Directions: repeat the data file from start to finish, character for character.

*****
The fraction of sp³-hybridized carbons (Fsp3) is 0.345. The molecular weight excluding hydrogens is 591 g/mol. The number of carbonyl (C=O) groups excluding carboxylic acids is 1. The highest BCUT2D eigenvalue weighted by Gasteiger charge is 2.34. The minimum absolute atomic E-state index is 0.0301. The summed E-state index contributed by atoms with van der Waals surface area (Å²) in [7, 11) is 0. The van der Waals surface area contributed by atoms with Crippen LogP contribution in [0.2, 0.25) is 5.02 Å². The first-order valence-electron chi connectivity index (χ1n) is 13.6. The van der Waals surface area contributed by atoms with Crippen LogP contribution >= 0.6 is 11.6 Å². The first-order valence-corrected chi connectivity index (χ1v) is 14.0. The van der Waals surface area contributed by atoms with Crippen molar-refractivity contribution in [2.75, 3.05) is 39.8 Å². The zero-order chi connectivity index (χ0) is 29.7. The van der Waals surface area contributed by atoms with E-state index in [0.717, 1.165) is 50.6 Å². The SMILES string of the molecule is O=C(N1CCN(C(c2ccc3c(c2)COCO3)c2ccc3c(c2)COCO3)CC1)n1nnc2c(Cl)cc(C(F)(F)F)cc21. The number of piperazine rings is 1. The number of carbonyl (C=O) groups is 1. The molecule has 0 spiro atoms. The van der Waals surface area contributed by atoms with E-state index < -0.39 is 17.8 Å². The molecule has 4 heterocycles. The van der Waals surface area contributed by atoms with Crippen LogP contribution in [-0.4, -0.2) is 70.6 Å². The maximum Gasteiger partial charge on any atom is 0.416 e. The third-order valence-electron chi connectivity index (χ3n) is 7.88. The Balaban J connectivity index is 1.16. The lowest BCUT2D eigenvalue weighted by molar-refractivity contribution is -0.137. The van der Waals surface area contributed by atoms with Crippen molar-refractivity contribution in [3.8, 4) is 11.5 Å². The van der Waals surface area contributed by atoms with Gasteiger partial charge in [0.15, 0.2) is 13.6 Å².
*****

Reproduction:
The fraction of sp³-hybridized carbons (Fsp3) is 0.345. The molecular weight excluding hydrogens is 591 g/mol. The number of carbonyl (C=O) groups excluding carboxylic acids is 1. The highest BCUT2D eigenvalue weighted by Gasteiger charge is 2.34. The minimum absolute atomic E-state index is 0.0301. The summed E-state index contributed by atoms with van der Waals surface area (Å²) in [7, 11) is 0. The van der Waals surface area contributed by atoms with Crippen LogP contribution in [0.2, 0.25) is 5.02 Å². The first-order valence-electron chi connectivity index (χ1n) is 13.6. The van der Waals surface area contributed by atoms with Crippen LogP contribution >= 0.6 is 11.6 Å². The first-order valence-corrected chi connectivity index (χ1v) is 14.0. The van der Waals surface area contributed by atoms with Crippen molar-refractivity contribution in [2.75, 3.05) is 39.8 Å². The zero-order chi connectivity index (χ0) is 29.7. The van der Waals surface area contributed by atoms with E-state index in [0.717, 1.165) is 50.6 Å². The SMILES string of the molecule is O=C(N1CCN(C(c2ccc3c(c2)COCO3)c2ccc3c(c2)COCO3)CC1)n1nnc2c(Cl)cc(C(F)(F)F)cc21. The number of piperazine rings is 1. The number of carbonyl (C=O) groups is 1. The molecule has 0 spiro atoms. The van der Waals surface area contributed by atoms with E-state index < -0.39 is 17.8 Å². The molecule has 4 heterocycles. The van der Waals surface area contributed by atoms with Crippen LogP contribution in [-0.4, -0.2) is 70.6 Å². The maximum Gasteiger partial charge on any atom is 0.416 e. The third-order valence-electron chi connectivity index (χ3n) is 7.88. The Balaban J connectivity index is 1.16. The lowest BCUT2D eigenvalue weighted by molar-refractivity contribution is -0.137. The van der Waals surface area contributed by atoms with Crippen molar-refractivity contribution in [3.8, 4) is 11.5 Å². The van der Waals surface area contributed by atoms with Gasteiger partial charge in [0.15, 0.2) is 13.6 Å².